In the next few weeks, various members of the Kysen team will be taking over Clare’s blog. This week, Account Executive Tim Wells talks to James House QC of 7BR Chambers on his recent Silks appointment.
Speaking to me still in recovery from the raucous celebrations that accompanied his appointment to QC, James House is candid about his enjoyment of the grand traditions surrounding the silks process, as well the modernisation that the legal sector has adopted over the last few years. The two aren’t incompatible, he argues, and barristers are in fact better equipped to practise as a result of the apparent discrepancy.
At 7BR Chambers, James practises all aspects of criminal law and quasi criminal matters, and also undertakes professional and disciplinary actions. In January, he was one of 93 new silks, celebrating silks day on 16 February along with the rest of his cohort in gowns and wigs. Is this pomp and circumstance at odds with the modern app-wielding barrister?
“The tradition is a fantastic thing, and obviously great fun too! You have to put in a lot of hours just to get considered and the ceremony is a reflection of that. You are signifying all that has gone before you, the best part of 800 years of the legal profession, emphasising that sense of history. It will be a sad day when the gown and wig are hung up for good,” he says.
Yet James is far from an archetypal antiquated barrister. Living in South Leicestershire, it would be understandable if he felt remote from the set’s London base at 7 Bedford Row. Technological change has, however, made the distance perfectly manageable, and is now even penetrating the courtroom.
“I frequently open a case in court using a laptop instead of notes, and the technology comes into its own in closing a case. You can amend your speech in real time, reacting to your opponent’s closing speech. Technological developments are just a response, like in the business world or in wider society, to the ease of accessing information. Comparing my experience of other sets, 7BR is very progressive. From video conferencing to Skype to the technology enabling the seminars we deliver, 7BR is really ahead of the game.”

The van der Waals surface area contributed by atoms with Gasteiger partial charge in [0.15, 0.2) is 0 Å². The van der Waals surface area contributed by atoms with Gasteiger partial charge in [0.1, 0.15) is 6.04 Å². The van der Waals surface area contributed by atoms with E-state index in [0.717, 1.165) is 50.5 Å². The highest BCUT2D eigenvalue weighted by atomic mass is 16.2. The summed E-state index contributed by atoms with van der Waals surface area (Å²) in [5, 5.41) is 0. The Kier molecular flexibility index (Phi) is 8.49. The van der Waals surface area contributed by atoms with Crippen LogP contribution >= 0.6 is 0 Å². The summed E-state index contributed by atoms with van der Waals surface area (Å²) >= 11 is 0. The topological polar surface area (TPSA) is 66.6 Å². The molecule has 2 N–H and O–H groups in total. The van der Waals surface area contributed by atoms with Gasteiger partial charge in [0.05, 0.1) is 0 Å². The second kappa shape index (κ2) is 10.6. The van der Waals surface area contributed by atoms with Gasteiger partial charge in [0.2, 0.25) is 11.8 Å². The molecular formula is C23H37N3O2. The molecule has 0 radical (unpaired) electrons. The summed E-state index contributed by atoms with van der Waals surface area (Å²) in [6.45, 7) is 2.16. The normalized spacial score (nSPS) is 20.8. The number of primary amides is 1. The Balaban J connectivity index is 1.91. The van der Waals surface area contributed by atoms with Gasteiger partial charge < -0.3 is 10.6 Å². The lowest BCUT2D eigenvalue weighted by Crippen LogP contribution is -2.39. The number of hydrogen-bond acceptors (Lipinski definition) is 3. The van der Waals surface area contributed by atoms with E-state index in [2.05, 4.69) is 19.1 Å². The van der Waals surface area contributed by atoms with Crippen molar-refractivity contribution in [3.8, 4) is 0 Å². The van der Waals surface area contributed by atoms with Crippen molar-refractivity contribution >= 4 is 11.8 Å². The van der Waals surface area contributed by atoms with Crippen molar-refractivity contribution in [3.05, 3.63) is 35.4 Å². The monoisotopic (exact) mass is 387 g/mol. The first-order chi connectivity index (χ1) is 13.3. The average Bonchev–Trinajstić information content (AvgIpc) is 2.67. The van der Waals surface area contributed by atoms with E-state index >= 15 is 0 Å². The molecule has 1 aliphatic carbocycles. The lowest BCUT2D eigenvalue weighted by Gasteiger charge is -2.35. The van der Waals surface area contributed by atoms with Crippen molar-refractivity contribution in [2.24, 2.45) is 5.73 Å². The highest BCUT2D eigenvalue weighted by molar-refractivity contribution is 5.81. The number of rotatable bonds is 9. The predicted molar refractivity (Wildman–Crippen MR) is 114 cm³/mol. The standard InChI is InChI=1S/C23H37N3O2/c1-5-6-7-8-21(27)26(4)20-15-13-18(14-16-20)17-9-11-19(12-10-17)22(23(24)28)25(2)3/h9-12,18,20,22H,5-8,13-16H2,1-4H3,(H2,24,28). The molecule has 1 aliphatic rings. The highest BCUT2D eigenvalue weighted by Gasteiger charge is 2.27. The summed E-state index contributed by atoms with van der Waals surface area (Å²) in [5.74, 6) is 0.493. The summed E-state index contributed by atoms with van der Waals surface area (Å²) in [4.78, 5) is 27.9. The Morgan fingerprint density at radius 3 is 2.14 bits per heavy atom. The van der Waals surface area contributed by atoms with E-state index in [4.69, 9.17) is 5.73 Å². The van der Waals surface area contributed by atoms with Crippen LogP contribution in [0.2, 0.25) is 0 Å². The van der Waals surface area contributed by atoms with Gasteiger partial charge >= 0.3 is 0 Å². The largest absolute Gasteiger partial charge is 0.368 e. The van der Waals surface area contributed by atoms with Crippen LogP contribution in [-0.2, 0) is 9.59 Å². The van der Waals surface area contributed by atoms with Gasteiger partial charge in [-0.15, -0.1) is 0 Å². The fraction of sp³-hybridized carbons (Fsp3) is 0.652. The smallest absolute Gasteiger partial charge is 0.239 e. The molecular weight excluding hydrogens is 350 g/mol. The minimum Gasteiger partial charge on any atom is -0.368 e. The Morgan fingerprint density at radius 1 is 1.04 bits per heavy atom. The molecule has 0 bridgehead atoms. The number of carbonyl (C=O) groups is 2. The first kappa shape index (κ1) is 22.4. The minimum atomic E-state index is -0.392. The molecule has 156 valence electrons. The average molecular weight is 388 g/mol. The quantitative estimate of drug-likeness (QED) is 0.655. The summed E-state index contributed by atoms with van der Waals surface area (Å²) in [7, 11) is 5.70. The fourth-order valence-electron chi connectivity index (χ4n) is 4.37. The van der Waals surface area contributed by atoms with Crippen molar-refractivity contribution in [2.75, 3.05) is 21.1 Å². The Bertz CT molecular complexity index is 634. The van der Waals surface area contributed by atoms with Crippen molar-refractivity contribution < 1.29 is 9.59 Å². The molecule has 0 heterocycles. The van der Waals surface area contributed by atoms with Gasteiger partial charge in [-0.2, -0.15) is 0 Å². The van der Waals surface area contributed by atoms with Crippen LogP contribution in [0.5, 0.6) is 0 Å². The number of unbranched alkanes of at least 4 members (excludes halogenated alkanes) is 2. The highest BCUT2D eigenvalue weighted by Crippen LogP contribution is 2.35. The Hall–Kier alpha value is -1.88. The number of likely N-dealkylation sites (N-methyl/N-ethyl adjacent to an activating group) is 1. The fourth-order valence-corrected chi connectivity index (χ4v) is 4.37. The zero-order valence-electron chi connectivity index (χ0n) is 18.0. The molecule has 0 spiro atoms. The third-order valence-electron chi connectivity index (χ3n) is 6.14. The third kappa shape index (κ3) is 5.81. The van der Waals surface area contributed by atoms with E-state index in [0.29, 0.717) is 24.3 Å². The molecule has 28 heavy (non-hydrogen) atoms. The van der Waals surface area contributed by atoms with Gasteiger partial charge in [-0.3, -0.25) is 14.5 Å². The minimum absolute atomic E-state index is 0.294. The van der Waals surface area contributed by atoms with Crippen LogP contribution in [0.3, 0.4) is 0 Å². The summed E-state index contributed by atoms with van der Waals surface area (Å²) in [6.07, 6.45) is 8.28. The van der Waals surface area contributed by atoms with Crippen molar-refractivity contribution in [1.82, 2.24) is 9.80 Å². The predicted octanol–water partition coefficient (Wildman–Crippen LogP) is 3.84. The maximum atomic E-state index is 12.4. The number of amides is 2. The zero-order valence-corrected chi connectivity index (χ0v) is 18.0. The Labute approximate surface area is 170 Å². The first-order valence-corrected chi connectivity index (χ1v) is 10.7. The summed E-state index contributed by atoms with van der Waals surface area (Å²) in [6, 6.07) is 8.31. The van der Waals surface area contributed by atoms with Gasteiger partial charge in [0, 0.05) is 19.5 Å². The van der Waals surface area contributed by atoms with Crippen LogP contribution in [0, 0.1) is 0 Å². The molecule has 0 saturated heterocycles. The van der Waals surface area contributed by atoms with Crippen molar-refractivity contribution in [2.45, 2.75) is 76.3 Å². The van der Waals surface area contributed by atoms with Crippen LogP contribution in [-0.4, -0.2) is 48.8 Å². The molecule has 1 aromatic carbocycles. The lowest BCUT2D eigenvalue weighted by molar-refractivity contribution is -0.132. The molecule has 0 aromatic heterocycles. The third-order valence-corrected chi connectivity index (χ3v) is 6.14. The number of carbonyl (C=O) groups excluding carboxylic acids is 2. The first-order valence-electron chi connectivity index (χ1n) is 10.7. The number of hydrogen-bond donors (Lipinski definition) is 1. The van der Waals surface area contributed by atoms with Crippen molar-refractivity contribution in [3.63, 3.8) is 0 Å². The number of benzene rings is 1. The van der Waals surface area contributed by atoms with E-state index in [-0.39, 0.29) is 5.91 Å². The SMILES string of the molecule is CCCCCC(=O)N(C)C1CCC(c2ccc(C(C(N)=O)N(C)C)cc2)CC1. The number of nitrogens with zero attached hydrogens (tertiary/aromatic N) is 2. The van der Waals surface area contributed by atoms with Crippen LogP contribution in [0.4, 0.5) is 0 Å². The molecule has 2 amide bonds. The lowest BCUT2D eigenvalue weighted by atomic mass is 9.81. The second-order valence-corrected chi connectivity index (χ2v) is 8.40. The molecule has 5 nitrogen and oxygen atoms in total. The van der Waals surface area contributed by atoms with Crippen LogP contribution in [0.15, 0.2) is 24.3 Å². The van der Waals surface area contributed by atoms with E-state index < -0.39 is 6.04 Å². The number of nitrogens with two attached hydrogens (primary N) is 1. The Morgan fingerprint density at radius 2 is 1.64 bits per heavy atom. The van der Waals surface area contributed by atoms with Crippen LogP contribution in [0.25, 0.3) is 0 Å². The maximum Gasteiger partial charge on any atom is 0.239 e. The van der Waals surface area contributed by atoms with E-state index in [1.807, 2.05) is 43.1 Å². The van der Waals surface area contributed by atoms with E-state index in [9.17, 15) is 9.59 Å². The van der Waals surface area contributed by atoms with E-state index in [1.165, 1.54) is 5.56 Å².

James’ Skype sessions are certainly timely; earlier this month the Online Dispute Resolution Advisory Group of the Civil Justice Council recommended setting up a pilot programme to settle non-criminal cases of less than 25,000 pounds online, thereby cutting court expenses. The final stage could be a direct video conference with a Judge using Skype or an equivalent platform.
“It’s an excellent idea,” James tells me. “I have used video link in the past – to countries as far flung as Canada, Cyprus and Germany – and it really does cut down the cost and inconvenience of flying. The only reservation I have is the requirement to use a specialist provider. If we were to put in sufficient safeguards, I don’t see any reason why we couldn’t remove the monopoly of organisations and do it through the courts for free.”
Coverage of the silk appointments this year inevitably carried dire warnings about a legal sector still failing to inspire female or ethnic minority candidates. The number of female awardees increased by 39 percent from 18 to 25, though the actual number of female applicants “remains stubbornly low” according to Queen’s Counsel Appointments. Does this chime with what James is seeing day to day?
“It takes 10-15 years at a certain level to reach silk, and the push for ethnic minorities and women is only really just beginning. It will definitely take time for the figures to catch up and bear out the reforms taking place at the moment.”
For a process and profession supposedly stuck in the past and refusing to change its ways, you still can’t help but be encouraged by James’s enthusiasm for a more efficient and inclusive future that is quietly making its way to the Bar.